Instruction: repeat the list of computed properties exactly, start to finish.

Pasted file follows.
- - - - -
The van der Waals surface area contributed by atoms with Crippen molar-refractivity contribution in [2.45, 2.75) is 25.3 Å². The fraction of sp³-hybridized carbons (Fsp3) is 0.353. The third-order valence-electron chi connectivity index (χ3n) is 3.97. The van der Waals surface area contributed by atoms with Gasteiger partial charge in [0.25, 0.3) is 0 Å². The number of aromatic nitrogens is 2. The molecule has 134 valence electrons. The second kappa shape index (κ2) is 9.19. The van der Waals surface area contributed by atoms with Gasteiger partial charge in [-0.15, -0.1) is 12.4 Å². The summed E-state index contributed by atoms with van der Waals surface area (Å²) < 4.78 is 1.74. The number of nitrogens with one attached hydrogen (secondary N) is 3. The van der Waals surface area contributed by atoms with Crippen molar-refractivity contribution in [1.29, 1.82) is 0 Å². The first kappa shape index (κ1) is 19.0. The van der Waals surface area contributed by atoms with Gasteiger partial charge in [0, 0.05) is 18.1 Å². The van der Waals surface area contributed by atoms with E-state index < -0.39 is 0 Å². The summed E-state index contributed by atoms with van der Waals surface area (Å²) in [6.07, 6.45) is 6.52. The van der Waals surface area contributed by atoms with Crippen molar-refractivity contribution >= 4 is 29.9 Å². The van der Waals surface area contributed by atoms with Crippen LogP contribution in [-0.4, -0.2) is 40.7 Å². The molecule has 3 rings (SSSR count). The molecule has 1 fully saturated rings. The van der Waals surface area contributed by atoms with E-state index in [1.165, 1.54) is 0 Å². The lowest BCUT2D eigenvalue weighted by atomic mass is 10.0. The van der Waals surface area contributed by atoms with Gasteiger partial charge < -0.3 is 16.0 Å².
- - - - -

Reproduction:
The van der Waals surface area contributed by atoms with Crippen molar-refractivity contribution in [2.45, 2.75) is 25.3 Å². The fraction of sp³-hybridized carbons (Fsp3) is 0.353. The third-order valence-electron chi connectivity index (χ3n) is 3.97. The van der Waals surface area contributed by atoms with Gasteiger partial charge in [0.25, 0.3) is 0 Å². The number of aromatic nitrogens is 2. The molecule has 134 valence electrons. The second kappa shape index (κ2) is 9.19. The van der Waals surface area contributed by atoms with Gasteiger partial charge in [-0.15, -0.1) is 12.4 Å². The summed E-state index contributed by atoms with van der Waals surface area (Å²) < 4.78 is 1.74. The number of nitrogens with one attached hydrogen (secondary N) is 3. The van der Waals surface area contributed by atoms with Crippen molar-refractivity contribution in [1.29, 1.82) is 0 Å². The first kappa shape index (κ1) is 19.0. The van der Waals surface area contributed by atoms with Gasteiger partial charge in [0, 0.05) is 18.1 Å². The van der Waals surface area contributed by atoms with E-state index < -0.39 is 0 Å². The summed E-state index contributed by atoms with van der Waals surface area (Å²) in [6.07, 6.45) is 6.52. The van der Waals surface area contributed by atoms with Crippen molar-refractivity contribution >= 4 is 29.9 Å². The van der Waals surface area contributed by atoms with Crippen LogP contribution in [-0.4, -0.2) is 40.7 Å². The molecule has 3 rings (SSSR count). The molecule has 1 fully saturated rings. The van der Waals surface area contributed by atoms with E-state index in [1.165, 1.54) is 0 Å². The lowest BCUT2D eigenvalue weighted by atomic mass is 10.0. The van der Waals surface area contributed by atoms with Gasteiger partial charge < -0.3 is 16.0 Å².